Hard to believe, but it wasn’t awfully long ago when most of us had no idea what hummus was.
I mean, it was only back in the early 90’s that hummus was starting to become visible here in North America. Hummus became what guacamole was in the 80’s. Now it was starting to become mainstream. This fabulous chickpea and tahini dip laced with garlic and lemon suddenly became trendy, even the healthy alternative to so many other dips. These days hummus is being made out of everything, and it is virtually every colour of the rainbow.
I remember clearly watching a friend of mine make it at home for the first time. It was 1995, and I had still never made hummus at home. Being from Cyprus, this dip was a natural for her to whip up- all that lemon and garlic! She made it look so easy. I tried to replicate what I remembered her doing. I always seemed to get close, but I was never satisfied. Through the years I have tasted some meh hummus, at restaurants, from the grocery store, or made in-house. Either too thick, too bland, too garlicky, always leaving me wanting. But I had resigned myself to this.
That is, until I discovered this recipe. My sister had gifted me Jerusalem by Yotam Ottolenghi and Sami Tamimi. As most of you who keep me company on this blog know, I adore this book. It has opened my eyes and skills to new flavour combos and techniques. The recipes always turn out, and are both healthy and uberly tasty. So, I knew that if I tried this hummus recipe, I would surely be happy.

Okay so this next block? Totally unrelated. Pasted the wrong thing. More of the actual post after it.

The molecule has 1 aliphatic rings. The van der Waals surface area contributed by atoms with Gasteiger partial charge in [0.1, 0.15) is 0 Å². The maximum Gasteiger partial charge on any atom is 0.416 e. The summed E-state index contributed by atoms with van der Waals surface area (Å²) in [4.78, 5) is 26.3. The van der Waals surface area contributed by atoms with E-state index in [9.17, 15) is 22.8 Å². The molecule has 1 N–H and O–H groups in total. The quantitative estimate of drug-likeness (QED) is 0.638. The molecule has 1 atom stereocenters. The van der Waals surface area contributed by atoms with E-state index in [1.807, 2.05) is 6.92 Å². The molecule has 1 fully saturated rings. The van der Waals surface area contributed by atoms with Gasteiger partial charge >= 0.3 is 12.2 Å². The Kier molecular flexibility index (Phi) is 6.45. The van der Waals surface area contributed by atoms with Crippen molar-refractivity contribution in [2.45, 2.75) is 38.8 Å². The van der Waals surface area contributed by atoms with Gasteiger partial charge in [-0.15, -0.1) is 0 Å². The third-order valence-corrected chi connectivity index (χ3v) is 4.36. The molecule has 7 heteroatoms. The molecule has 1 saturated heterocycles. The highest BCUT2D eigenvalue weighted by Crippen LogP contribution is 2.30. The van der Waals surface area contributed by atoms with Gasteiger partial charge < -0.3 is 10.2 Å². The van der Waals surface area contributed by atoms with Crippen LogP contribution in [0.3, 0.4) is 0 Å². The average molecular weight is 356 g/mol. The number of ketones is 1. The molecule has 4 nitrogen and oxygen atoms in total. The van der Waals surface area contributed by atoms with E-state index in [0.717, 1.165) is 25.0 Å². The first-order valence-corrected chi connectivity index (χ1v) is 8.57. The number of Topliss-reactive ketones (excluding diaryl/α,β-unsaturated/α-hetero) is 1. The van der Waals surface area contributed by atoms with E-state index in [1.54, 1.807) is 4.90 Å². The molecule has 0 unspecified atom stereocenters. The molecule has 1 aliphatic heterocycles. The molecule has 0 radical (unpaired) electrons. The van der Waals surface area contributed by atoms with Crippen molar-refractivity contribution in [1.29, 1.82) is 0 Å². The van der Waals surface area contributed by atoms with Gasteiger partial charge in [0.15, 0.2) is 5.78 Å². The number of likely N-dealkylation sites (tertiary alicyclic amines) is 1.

Was I ever! The smoothest, creamiest texture ever. The perfect ratio of lemon to garlic. And a method I had never heard of before. Obviously in my Canadian attempt to recreate hummus from scratch, I had always resorted to canned chickpeas. Didn’t everyone? Duh. Apparently not. For the first time, making hummus from scratch took on a whole new meaning. Dried chickpeas, soaked overnight and then cooked in water with baking soda is what Yotam and Sami said I had to do. So I did. This is the game changer. Adding the baking soda to the soaked chickpeas and stirring them together in the hot pot before adding the water does something fantastic to the chickpeas. The skins separate easily, and the chickpeas become so very tender while cooking away in the water. It also means that instead of having to cook the chickpeas for an hour or so, the cooking time is vastly reduced. And the final result will be a super smooth and creamy texture. And I really think that this is the key to this fabulous hummus. I can never go back. I will never go back.